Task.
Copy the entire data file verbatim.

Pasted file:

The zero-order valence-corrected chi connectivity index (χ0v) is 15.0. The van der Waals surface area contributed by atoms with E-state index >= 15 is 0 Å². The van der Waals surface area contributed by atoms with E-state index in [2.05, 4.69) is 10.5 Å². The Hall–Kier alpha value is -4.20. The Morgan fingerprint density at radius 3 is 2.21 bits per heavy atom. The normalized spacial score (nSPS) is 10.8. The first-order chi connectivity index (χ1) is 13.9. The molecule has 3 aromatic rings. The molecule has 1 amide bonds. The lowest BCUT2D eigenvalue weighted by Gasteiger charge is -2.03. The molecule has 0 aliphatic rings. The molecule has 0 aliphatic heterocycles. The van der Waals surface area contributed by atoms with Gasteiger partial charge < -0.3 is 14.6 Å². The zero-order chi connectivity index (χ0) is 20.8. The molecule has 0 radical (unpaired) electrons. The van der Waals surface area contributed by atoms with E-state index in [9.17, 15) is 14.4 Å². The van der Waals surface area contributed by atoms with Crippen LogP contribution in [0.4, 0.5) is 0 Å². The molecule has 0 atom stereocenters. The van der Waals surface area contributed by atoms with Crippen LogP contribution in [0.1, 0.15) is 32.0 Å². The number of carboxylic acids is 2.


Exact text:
The zero-order valence-corrected chi connectivity index (χ0v) is 15.0. The van der Waals surface area contributed by atoms with E-state index >= 15 is 0 Å². The van der Waals surface area contributed by atoms with E-state index in [2.05, 4.69) is 10.5 Å². The Hall–Kier alpha value is -4.20. The Morgan fingerprint density at radius 3 is 2.21 bits per heavy atom. The normalized spacial score (nSPS) is 10.8. The first-order chi connectivity index (χ1) is 13.9. The molecule has 3 aromatic rings. The molecule has 1 amide bonds. The lowest BCUT2D eigenvalue weighted by Gasteiger charge is -2.03. The molecule has 0 aliphatic rings. The molecule has 0 aliphatic heterocycles. The van der Waals surface area contributed by atoms with Gasteiger partial charge < -0.3 is 14.6 Å². The zero-order chi connectivity index (χ0) is 20.8. The molecule has 0 radical (unpaired) electrons. The van der Waals surface area contributed by atoms with E-state index in [9.17, 15) is 14.4 Å². The van der Waals surface area contributed by atoms with Crippen LogP contribution in [0.4, 0.5) is 0 Å². The molecule has 0 atom stereocenters. The van der Waals surface area contributed by atoms with Crippen LogP contribution in [0.1, 0.15) is 32.0 Å². The number of carboxylic acids is 2.